Conditioned place preference paradigm

The CPP paradigm was used to investigate cocaine reward-related behaviors. All behavioral training and testing took place during the light cycle, between zeitgeber times 6 and 9, Monday through Friday. Med Associates CPP boxes were used for all experiments. These apparatuses consist of 3 distinct chambers, connected by openings which can be closed by the experimenter. The small center chamber had gray walls and a solid gray floor. On either side of the center chamber were two larger chambers, one with black walls with metal bar flooring, the other with white walls with a metal grid floor. On the first day of the CPP protocol, mice were placed in the center chamber and allowed to explore all 3 chambers freely for 20 min. Using Med Associates software, data collected included latency to enter each chamber, number of entries, total movement and activity, and time spent in each chamber. Data from this session were used as an initial baseline for preference. Mice were then matched based on infection status to either cocaine or saline-only control groups. Mice in the cocaine group received an i.p. injection of cocaine (10 mg/kg) immediately prior to placement in the assigned reward-paired chamber. This dose was selected as it consistently yields cocaine CPP in mice78,79,80. On alternating days, mice received a saline injection prior to placement in the saline-paired chamber. There was a total of 6 conditioning sessions (3 each, cocaine and saline pairings). Saline controls received saline prior to all sessions. The order of sessions was counterbalanced among groups for initial preference, drug condition, and infection status. To assess the development of a preference for the cocaine-paired chamber, mice were placed into the gray chamber and allowed to explore all 3 chambers freely for 20 (extinction and reinstatement tasks) or 5 min (compulsive-like cocaine seeking task).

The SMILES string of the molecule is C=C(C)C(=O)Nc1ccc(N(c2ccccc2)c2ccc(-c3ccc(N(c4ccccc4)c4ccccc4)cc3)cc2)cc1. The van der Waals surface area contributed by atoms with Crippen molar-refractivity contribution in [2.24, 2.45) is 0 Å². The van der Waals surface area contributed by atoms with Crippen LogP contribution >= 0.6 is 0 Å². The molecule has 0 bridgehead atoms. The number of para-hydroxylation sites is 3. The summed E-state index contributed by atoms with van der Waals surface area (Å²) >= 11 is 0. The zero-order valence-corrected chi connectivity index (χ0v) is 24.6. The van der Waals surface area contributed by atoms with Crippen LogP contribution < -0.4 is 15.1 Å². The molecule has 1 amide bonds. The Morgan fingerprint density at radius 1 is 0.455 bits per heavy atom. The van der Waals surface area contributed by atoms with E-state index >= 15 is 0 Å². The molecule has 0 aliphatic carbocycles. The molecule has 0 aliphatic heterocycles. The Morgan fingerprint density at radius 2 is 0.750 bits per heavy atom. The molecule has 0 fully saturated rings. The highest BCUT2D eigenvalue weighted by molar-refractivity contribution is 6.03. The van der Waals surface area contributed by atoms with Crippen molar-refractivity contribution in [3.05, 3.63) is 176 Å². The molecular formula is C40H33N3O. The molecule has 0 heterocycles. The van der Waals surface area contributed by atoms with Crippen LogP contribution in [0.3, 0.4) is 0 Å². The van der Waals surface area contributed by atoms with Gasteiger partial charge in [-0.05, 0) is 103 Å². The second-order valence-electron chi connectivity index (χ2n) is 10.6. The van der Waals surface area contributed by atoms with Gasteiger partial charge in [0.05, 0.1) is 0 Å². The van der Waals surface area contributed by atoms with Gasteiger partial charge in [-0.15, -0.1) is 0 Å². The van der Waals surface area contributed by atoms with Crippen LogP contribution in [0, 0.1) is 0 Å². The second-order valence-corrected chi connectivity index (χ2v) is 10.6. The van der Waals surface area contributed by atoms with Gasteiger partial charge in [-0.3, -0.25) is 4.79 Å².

Extinction and reinstatement

In order to investigate persistent expression of a CPP after the cocaine-context relationship was removed, one cohort of mice underwent extinction training. In the 3 consecutive extinction sessions, mice were placed in the center chamber and allowed to freely explore all 3 chambers for 20 min in the absence of cocaine. To investigate a model of stress-primed reinstatement of cocaine seeking in HIV infection, the ability of a pharmacological stressor, yohimbine, to reinstate cocaine seeking was assessed. One day after the third extinction session, mice were administered a single dose of the α2 adrenergic antagonist yohimbine (2 mg/kg) 30 min prior to placement in the CPP apparatus. This dose was selected as it has previously been demonstrated to yield reinstatement to cocaine CPP in mice81. These sessions were identical to the extinction sessions other than drug treatment. One mouse in this cohort died following CPP testing, prior to the beginning of extinction training.

Cocaine seeking under conflict